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Being Uncommon: How Your MBTI Personality Type Changes The Experience of Giftedness – with Willem Kuipers

  • by Imi Lo


In today’s conversation, we talk to Willem Kuipers. Willem is the author of the book Enjoying the Gift of Being Uncommon, where he explores the gifts and challenges of being a highly intelligent, highly intense and sensitive person, and introduces three practices to become more effective in work and private life.

Recently, Willem has published an article about how extra intelligent people with different MBTI personality types experience their intensity. We will hear Willem tell us about his taxing childhood experience, how he later learned to see new possibilities in the way he is. We will go through clusters of MBTI personality types, and how different people relate to their giftedness. We will talk about dealing with impatience and typical mistakes.



Willem has coined the concept of extra intelligence (Xi) 17 years ago, founded the website, and published his book Enjoying the Gift of Being Uncommon in 2010.

He has written extensively on the topic of giftedness and intensity in his website, 


presentations, articles and books in Dutch and English. He recently published in the journal “Advanced Development, a Journal on Adult Giftedness” an article “Being Gifted, being me”.
His vision is to stimulate extra intense and intelligent people to welcome their unique possibilities and increase their personal effectiveness in the process.


Sound Editing: Sam Lehmert (





I was kind of a bit timid, not very muscled person with glasses who was quite unsure and it sure was obviously smart and getting into trouble because of it.

l I think at primary school I had a funny teacher who for, as he explained later, for educational purposes explained to the class that the sun turned around the earth. And as of course I had read many books about astronomy and all these things I thought it wise to ask the teacher, “Isn’t it the other way round?” And of course, he replied that I should hold my tongue, and he was the teacher.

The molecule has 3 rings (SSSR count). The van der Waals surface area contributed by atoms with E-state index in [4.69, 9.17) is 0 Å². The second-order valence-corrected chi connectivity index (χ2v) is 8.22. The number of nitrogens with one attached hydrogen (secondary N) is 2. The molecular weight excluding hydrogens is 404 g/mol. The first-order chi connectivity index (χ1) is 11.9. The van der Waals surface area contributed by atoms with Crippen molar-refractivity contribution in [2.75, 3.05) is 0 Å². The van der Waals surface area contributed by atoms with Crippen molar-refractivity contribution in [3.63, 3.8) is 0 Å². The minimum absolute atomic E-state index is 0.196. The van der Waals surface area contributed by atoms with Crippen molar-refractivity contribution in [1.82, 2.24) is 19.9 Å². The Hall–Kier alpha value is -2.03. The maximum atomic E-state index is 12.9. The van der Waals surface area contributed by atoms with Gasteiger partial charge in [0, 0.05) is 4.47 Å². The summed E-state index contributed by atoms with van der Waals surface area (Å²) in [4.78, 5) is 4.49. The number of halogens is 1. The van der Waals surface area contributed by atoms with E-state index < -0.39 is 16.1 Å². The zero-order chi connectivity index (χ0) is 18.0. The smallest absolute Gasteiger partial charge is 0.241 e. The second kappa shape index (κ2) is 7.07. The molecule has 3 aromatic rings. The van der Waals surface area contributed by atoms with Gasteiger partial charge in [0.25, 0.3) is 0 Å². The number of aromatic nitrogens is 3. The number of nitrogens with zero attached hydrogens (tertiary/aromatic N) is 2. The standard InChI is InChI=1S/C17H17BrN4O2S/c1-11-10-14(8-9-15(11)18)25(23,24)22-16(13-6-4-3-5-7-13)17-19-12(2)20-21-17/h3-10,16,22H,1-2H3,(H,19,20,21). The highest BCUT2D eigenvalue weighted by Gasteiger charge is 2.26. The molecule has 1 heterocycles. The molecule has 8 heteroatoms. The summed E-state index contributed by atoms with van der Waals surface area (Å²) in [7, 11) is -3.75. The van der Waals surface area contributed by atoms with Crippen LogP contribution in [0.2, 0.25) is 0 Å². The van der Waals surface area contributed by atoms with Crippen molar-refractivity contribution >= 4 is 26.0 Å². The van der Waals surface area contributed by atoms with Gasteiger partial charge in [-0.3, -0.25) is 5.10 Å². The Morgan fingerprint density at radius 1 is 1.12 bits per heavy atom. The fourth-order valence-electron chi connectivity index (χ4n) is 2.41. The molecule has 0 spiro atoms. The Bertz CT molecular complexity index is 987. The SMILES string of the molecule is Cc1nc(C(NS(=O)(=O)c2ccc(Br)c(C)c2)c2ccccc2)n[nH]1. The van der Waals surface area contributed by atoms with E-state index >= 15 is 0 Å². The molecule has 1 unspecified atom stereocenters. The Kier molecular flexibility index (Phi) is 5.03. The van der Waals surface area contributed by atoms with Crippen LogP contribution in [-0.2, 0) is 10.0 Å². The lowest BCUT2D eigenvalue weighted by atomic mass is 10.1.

So next day I brought a book to prove my point and that typical behaviour isn’t helpful. Of course, my parents backed me up, and he explained to my parents that it was very educational to explain it to the children the way he did. But some of these things, and of course …

Consider Hermione Granger in Harry Potter and some of the examples, and the way she gets into trouble with teachers are recognizable to me.


I became more aware of my sensitivities only very many years later. So the traditional story of childhood trauma is in a way even now still coming out of my own closet, and I think I’ve been spending the last couple of years to become more aware of the sensitivities or at least how they were inadvertently, and not by most people, not on purpose, rather shaken by my environment.

In my late 40s I discovered the subject of what I call extra intelligence and intensity, leading to I dived into a process of rewriting my biography— And that is hard work. I feel somewhat becoming emotional in considering it, but it’s so very worthwhile and rewarding.

My understanding of giftedness shifted some years later. I was very lucky to come up with the idea to when I frame it like I do it now, to leave the path of objectively and verifiable measurement of giftedness to subjectively receivable feeling of recognition of the typical characteristics of giftedness.



My work is based on Type Theory as introduced by the ladies Myers(-Briggs), as well as on David Keirsey’s and Linda Berens’ work. Keirsey and Bates wrote in the 70s their book about temperaments and Keirsey later re-edited it.